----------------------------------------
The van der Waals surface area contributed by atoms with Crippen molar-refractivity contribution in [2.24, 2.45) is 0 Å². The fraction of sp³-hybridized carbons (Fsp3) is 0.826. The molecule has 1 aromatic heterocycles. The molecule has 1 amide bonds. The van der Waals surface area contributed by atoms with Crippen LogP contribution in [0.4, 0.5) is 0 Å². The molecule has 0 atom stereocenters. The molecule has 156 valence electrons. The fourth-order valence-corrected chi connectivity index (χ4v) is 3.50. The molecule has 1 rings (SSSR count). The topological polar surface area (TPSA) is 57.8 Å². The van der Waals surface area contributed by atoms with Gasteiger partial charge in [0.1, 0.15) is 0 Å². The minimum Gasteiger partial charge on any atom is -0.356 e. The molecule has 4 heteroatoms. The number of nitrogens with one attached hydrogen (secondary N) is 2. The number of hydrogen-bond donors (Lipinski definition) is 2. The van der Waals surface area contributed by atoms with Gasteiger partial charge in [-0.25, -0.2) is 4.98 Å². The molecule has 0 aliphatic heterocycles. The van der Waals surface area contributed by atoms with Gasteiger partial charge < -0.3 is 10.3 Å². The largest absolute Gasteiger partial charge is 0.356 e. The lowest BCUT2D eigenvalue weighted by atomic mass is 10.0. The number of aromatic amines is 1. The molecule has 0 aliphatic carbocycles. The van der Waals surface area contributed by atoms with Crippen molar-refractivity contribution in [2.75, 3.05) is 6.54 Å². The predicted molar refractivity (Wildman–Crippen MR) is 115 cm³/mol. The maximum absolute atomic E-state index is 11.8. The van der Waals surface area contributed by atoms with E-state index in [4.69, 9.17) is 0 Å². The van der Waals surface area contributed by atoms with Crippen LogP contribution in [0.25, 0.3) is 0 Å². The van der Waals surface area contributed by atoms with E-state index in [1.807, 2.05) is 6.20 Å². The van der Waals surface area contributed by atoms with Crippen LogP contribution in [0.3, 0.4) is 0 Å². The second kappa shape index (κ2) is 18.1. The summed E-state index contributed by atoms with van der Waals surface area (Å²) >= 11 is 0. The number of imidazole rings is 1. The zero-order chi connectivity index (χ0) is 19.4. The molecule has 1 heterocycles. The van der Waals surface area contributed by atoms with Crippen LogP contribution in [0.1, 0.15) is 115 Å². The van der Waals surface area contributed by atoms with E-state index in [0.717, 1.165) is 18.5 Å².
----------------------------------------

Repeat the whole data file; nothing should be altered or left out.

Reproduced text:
The van der Waals surface area contributed by atoms with Crippen molar-refractivity contribution in [2.24, 2.45) is 0 Å². The fraction of sp³-hybridized carbons (Fsp3) is 0.826. The molecule has 1 aromatic heterocycles. The molecule has 1 amide bonds. The van der Waals surface area contributed by atoms with Crippen LogP contribution in [0.4, 0.5) is 0 Å². The molecule has 0 atom stereocenters. The molecule has 156 valence electrons. The fourth-order valence-corrected chi connectivity index (χ4v) is 3.50. The molecule has 1 rings (SSSR count). The topological polar surface area (TPSA) is 57.8 Å². The van der Waals surface area contributed by atoms with Gasteiger partial charge in [0.1, 0.15) is 0 Å². The minimum Gasteiger partial charge on any atom is -0.356 e. The molecule has 4 heteroatoms. The number of nitrogens with one attached hydrogen (secondary N) is 2. The number of hydrogen-bond donors (Lipinski definition) is 2. The van der Waals surface area contributed by atoms with Gasteiger partial charge in [-0.25, -0.2) is 4.98 Å². The molecule has 0 aliphatic heterocycles. The van der Waals surface area contributed by atoms with Gasteiger partial charge < -0.3 is 10.3 Å². The largest absolute Gasteiger partial charge is 0.356 e. The lowest BCUT2D eigenvalue weighted by atomic mass is 10.0. The number of aromatic amines is 1. The molecule has 0 aliphatic carbocycles. The van der Waals surface area contributed by atoms with Crippen molar-refractivity contribution in [2.75, 3.05) is 6.54 Å². The predicted molar refractivity (Wildman–Crippen MR) is 115 cm³/mol. The maximum absolute atomic E-state index is 11.8. The van der Waals surface area contributed by atoms with E-state index in [4.69, 9.17) is 0 Å². The van der Waals surface area contributed by atoms with Crippen LogP contribution in [0.25, 0.3) is 0 Å². The van der Waals surface area contributed by atoms with E-state index in [1.807, 2.05) is 6.20 Å². The van der Waals surface area contributed by atoms with Crippen LogP contribution in [0.3, 0.4) is 0 Å². The second kappa shape index (κ2) is 18.1. The summed E-state index contributed by atoms with van der Waals surface area (Å²) >= 11 is 0. The number of imidazole rings is 1. The zero-order chi connectivity index (χ0) is 19.4. The molecule has 1 heterocycles. The van der Waals surface area contributed by atoms with Crippen LogP contribution in [0.1, 0.15) is 115 Å². The van der Waals surface area contributed by atoms with E-state index in [0.717, 1.165) is 18.5 Å².